Data pipelines for the rest of us

Depending on your politics, trickle-down economics never worked all that well in the United States under President Ronald Reagan. In open source software, however, it seems to be doing just fine.

I’m not really talking about economic policies, of course, but rather about elite software engineering teams releasing code that ends up powering the not-so-elite mainstream. Take Lyft, for example, which released the popular Envoy project. Or Google, which gave the world Kubernetes (though, as I’ve argued, the goal wasn’t charitable niceties, but rather corporate strategy to outflank the dominant AWS). Airbnb figured out a way to move beyond batch-oriented cron scheduling, gifting us Apache Airflow and data pipelines-as-code.

Today a wide array of mainstream enterprises depend on Airflow, from Walmart to Adobe to Marriott. Though its community includes developers from Snowflake, Cloudera, and more, a majority of the heavy lifting is done by engineers at Astronomer, which employs 16 of the top 25 committers. Astronomer puts this stewardship and expertise to good use, operating a fully managed Airflow service called Astro, but it’s not the only one. Unsurprisingly, the clouds have been quick to create their own services, without commensurate code back, which raises the concern about sustainability.

That code isn’t going to write itself if it can’t pay for itself.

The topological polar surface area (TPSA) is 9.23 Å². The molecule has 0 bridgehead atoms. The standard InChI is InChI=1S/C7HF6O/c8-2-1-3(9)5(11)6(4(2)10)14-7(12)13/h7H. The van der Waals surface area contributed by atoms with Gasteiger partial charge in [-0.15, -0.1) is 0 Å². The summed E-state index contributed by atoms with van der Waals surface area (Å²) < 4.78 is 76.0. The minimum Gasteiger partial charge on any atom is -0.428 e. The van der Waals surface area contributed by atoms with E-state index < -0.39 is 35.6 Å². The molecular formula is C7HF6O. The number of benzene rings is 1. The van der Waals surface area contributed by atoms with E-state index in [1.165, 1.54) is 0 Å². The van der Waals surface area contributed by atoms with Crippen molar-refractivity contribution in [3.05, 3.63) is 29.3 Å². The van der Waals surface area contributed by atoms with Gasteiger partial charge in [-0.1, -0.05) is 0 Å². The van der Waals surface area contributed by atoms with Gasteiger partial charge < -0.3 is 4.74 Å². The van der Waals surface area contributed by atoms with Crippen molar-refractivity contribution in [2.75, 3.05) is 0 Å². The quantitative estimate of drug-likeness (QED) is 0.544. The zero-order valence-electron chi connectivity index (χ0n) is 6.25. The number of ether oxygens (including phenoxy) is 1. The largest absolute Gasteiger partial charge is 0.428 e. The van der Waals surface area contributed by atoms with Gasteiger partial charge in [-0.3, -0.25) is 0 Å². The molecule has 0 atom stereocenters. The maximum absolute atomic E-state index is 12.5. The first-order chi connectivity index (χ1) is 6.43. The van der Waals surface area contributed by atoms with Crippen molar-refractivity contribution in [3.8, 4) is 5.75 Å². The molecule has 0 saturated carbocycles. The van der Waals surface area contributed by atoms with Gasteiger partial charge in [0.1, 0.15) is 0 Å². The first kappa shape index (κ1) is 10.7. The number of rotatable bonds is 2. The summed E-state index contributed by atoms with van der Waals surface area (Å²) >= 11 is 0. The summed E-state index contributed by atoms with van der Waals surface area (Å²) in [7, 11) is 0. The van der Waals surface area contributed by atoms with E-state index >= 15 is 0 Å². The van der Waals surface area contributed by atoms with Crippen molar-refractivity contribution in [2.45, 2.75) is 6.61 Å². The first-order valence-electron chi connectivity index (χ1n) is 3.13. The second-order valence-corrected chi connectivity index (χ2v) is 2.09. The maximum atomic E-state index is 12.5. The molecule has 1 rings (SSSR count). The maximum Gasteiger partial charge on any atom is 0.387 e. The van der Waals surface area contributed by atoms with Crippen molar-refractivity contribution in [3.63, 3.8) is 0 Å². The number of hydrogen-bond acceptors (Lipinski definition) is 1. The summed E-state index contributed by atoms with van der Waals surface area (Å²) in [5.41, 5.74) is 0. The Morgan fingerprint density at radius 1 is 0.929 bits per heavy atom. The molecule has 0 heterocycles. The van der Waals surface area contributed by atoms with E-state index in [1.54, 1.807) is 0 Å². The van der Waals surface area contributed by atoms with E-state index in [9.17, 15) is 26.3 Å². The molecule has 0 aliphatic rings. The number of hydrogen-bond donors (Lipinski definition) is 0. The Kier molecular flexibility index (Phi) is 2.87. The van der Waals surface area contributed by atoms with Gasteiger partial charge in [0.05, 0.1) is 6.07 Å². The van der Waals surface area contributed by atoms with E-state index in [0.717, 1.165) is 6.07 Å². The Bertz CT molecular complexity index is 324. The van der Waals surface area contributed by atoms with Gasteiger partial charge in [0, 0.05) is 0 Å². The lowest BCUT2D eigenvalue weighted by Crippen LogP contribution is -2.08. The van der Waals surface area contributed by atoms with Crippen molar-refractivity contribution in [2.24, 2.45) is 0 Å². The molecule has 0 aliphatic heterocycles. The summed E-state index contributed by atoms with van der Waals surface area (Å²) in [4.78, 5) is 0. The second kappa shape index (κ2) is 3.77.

What’s a data pipeline, anyway?

Today everyone is talking about large language models (LLMs), retrieval-augmented generation (RAG), and other generative AI (genAI) acronyms, just as 10 years ago we couldn’t get enough of Apache Hadoop, MySQL, etc. The names change, but data remains, with the ever-present concern for how best to move that data between systems.

This is where Airflow comes in.

In some ways, Airflow is like a seriously upgraded cron job scheduler. Companies start with isolated systems, which eventually need to be stitched together. Or, rather, the data needs to flow between them. As an industry, we’ve invented all sorts of ways to manage these data pipelines, but as data increases, the systems to manage that data proliferate, not to mention the ever-increasing sophistication of the interactions between these components. It’s a nightmare, as the Airbnb team wrote when open sourcing Airflow: “If you consider a fast-paced, medium-sized data team for a few years on an evolving data infrastructure and you have a massively complex network of computation jobs on your hands, this complexity can become a significant burden for the data teams to manage, or even comprehend.”

Written in Python, Airflow naturally speaks the language of data. Think of it as connective tissue that gives developers a consistent way to plan, orchestrate, and understand how data flows between every system. A significant and growing swath of the Fortune 500 depends on Airflow for data pipeline orchestration, and the more they use it, the more valuable it becomes. Airflow is increasingly critical to enterprise data supply chains.

So let’s go back to the question of money.

Code isn’t going to write itself